So far, so good for Ange Postecoglou. Two months into his tenure at Celtic and he’s won over a legion of doubters, transformed the team’s style of play, restored a sense of hope and direction within a club that had completely lost it, and secured a spot in the group stage of the Europa League.
But the real work, in so many ways, begins now. On Sunday night, Postecoglou will lead one half of Glasgow into battle against the other in arguably the most intense derby in world sport. Nothing else matters.
Ange Postecoglou’s first Old Firm derby will be the ultimate barometer for his new-look Celtic.Credit:Getty
The only people in his corner away at Ibrox Stadium will be his players and staff – there won’t be any Celtic fans in the house due to a ticketing dispute between the two clubs at the heart of this ancient rivalry. But there will be over 50,000 Rangers supporters, all of whom had to settle for watching their team win their first title in 10 years on TV last season and will be baying for fresh blood.
The Old Firm derby, they say, has to be felt to be truly understood – more than a century’s worth of political, cultural and religious division between the British Protestants aligned with Rangers and the Irish Catholics allied behind Celtic crammed into a 90-minute tinderbox. It’s not as violent as it might have been 20 or 30 years ago, but the hate lives on.
“There’s still that poisonous element that can happen after these games,” said Scottish football writer and columnist Adam Miller, the host of the Old Firm Facts podcast. “It’s not necessarily advisable for people to go into town and do their shopping at 2pm once that game finishes on Sunday.”
Some Celtic fans prefer to call it the Glasgow derby in a disparaging jab at their rivals. To them, the Old Firm no longer exists because the “real” Rangers are dead. The club’s holding company was liquidated almost a decade ago, sending Scotland’s most successful club to the bottom of the fourth division. Their slow climb out of the doldrums culminated in a league title to cap off an utterly dominant, unbeaten season that blocked Celtic from an unprecedented 10th crown in a row and reignited the rivalry.
The emergence of Steven Gerrard’s Rangers as a dominant force after the club’s financial troubles has reignited their rivalry with Celtic.Credit:Getty
“Celtic were asleep at the wheel,” said Daily Record sportswriter David McCarthy. “That’s why Celtic fans were so down and basically started this season thinking their team was going to get humped again. That’s why Postecoglou has been so hugely welcomed, because they’ve got a bit of hope. They had absolutely none before this guy arrived.”
In a competition that is essentially a two-horse race – the last time either Celtic or Rangers didn’t win the Scottish title was 1985 when Aberdeen did it under a certain Alex Ferguson – these fixtures tend to shape entire seasons.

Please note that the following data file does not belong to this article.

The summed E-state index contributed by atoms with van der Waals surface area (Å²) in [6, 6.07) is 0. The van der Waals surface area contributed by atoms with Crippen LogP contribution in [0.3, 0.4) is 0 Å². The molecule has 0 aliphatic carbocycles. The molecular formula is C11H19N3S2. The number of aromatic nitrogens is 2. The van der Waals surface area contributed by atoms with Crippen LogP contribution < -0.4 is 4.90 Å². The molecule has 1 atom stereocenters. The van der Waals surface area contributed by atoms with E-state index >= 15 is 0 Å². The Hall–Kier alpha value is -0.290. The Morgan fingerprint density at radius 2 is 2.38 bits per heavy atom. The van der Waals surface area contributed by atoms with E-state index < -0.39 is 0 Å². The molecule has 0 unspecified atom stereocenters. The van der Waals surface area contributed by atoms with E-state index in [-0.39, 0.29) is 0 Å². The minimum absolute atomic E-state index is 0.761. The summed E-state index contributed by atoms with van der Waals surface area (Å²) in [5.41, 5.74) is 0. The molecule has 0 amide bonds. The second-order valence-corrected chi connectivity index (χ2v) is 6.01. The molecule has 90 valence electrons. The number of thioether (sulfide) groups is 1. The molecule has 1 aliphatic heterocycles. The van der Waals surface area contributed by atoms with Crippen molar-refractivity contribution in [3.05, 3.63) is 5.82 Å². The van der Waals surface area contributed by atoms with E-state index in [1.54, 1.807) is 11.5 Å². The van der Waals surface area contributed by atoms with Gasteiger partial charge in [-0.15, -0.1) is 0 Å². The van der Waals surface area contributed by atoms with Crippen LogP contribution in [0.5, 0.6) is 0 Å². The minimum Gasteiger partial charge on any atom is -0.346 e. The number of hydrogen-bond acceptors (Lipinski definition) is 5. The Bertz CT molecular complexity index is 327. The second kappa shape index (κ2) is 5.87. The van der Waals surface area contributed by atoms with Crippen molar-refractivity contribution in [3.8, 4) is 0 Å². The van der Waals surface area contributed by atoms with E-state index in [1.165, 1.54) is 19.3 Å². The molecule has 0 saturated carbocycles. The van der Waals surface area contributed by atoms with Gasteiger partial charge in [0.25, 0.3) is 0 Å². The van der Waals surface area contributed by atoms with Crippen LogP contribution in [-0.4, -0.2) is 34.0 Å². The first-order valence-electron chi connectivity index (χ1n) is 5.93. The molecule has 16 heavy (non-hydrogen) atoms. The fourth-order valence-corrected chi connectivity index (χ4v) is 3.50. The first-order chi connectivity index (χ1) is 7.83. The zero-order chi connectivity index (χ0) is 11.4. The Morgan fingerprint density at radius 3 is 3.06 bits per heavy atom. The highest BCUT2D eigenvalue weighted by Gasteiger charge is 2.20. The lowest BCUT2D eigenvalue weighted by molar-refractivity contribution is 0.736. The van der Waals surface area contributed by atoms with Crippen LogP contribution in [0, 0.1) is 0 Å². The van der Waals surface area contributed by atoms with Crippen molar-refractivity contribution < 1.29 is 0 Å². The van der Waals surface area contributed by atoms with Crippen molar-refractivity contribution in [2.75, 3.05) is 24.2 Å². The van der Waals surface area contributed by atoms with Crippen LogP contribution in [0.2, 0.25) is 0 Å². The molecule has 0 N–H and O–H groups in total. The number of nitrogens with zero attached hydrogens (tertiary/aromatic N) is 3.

Handily for Celtic, they come into it in decent form. A run of six consecutive wins including two near-flawless 6-0 victories in the league was broken on Friday morning in a 2-1 defeat to Dutch side AZ Alkmaar, although they prevailed 3-2 on aggregate to confirm their place in the Europa League.
It was a classic Postecoglou rollercoaster – scintillating and scary in equal measure. Kyogo Furuhashi, his star Japanese signing, opened the scoring after three minutes by completing a terrific team move, but two howling defensive errors from goalkeeper Joe Hart and centre-back Carl Starfelt invited AZ back into the tie. Somehow they held on, repelling wave after wave of attack in a desperate second half.
“We just lost belief. We had to break through that barrier,” Postecoglou said. “I told the players that fear is the biggest impediment to progress and we had to eliminate that from our game.
“We dug in when we had to.”
Rangers, meanwhile, are looking a tad shaky. Like Celtic, they crashed out of qualification for the UEFA Champions League and slumped to a rare defeat in the league to Dundee United earlier this month. It’s unclear if their manager, Steven Gerrard, will even be there on Sunday, as he and six of his players are isolating due to a COVID-19 outbreak within their squad.
But they can count on one thing: Postecoglou’s Celtic will come at them all guns blazing. They might be a work in progress but it’s the only way he knows how to coach, and not even the tumult and tension of his first Old Firm clash will convince him to abandon his methods.
The outcome, either way, will be absolutely fascinating.
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